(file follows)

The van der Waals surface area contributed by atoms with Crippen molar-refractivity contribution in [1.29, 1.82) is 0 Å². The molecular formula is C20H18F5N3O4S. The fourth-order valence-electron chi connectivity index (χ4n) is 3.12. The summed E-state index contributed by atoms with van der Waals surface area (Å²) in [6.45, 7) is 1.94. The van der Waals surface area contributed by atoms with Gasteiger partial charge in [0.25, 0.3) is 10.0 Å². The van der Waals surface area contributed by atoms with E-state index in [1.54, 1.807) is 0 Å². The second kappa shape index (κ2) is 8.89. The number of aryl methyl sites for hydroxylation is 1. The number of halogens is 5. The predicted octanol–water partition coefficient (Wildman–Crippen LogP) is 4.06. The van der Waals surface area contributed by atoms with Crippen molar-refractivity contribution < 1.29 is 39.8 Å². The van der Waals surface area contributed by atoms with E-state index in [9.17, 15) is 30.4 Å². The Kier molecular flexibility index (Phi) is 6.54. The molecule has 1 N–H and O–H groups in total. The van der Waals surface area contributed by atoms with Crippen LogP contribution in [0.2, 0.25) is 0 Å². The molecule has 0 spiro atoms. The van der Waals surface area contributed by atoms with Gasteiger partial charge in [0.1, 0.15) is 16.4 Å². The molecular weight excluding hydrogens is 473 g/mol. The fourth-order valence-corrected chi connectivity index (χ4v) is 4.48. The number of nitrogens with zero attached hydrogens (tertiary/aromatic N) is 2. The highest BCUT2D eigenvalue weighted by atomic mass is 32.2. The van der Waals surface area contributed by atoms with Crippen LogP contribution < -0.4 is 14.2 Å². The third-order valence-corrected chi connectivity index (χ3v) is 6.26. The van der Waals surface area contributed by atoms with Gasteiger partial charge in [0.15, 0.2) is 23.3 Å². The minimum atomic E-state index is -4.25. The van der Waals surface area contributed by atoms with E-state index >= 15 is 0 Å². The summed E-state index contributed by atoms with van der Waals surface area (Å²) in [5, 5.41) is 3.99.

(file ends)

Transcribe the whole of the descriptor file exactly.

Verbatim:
The van der Waals surface area contributed by atoms with Crippen molar-refractivity contribution in [1.29, 1.82) is 0 Å². The molecular formula is C20H18F5N3O4S. The fourth-order valence-electron chi connectivity index (χ4n) is 3.12. The summed E-state index contributed by atoms with van der Waals surface area (Å²) in [6.45, 7) is 1.94. The van der Waals surface area contributed by atoms with Gasteiger partial charge in [0.25, 0.3) is 10.0 Å². The van der Waals surface area contributed by atoms with E-state index in [1.54, 1.807) is 0 Å². The second kappa shape index (κ2) is 8.89. The number of aryl methyl sites for hydroxylation is 1. The number of halogens is 5. The predicted octanol–water partition coefficient (Wildman–Crippen LogP) is 4.06. The van der Waals surface area contributed by atoms with Crippen molar-refractivity contribution < 1.29 is 39.8 Å². The van der Waals surface area contributed by atoms with E-state index in [9.17, 15) is 30.4 Å². The Kier molecular flexibility index (Phi) is 6.54. The molecule has 1 N–H and O–H groups in total. The van der Waals surface area contributed by atoms with Crippen LogP contribution in [0.2, 0.25) is 0 Å². The molecule has 0 spiro atoms. The van der Waals surface area contributed by atoms with Gasteiger partial charge in [0.1, 0.15) is 16.4 Å². The molecular weight excluding hydrogens is 473 g/mol. The fourth-order valence-corrected chi connectivity index (χ4v) is 4.48. The number of nitrogens with zero attached hydrogens (tertiary/aromatic N) is 2. The highest BCUT2D eigenvalue weighted by atomic mass is 32.2. The van der Waals surface area contributed by atoms with Crippen LogP contribution < -0.4 is 14.2 Å². The third-order valence-corrected chi connectivity index (χ3v) is 6.26. The van der Waals surface area contributed by atoms with Gasteiger partial charge in [0.15, 0.2) is 23.3 Å². The minimum atomic E-state index is -4.25. The van der Waals surface area contributed by atoms with E-state index >= 15 is 0 Å². The summed E-state index contributed by atoms with van der Waals surface area (Å²) in [5, 5.41) is 3.99.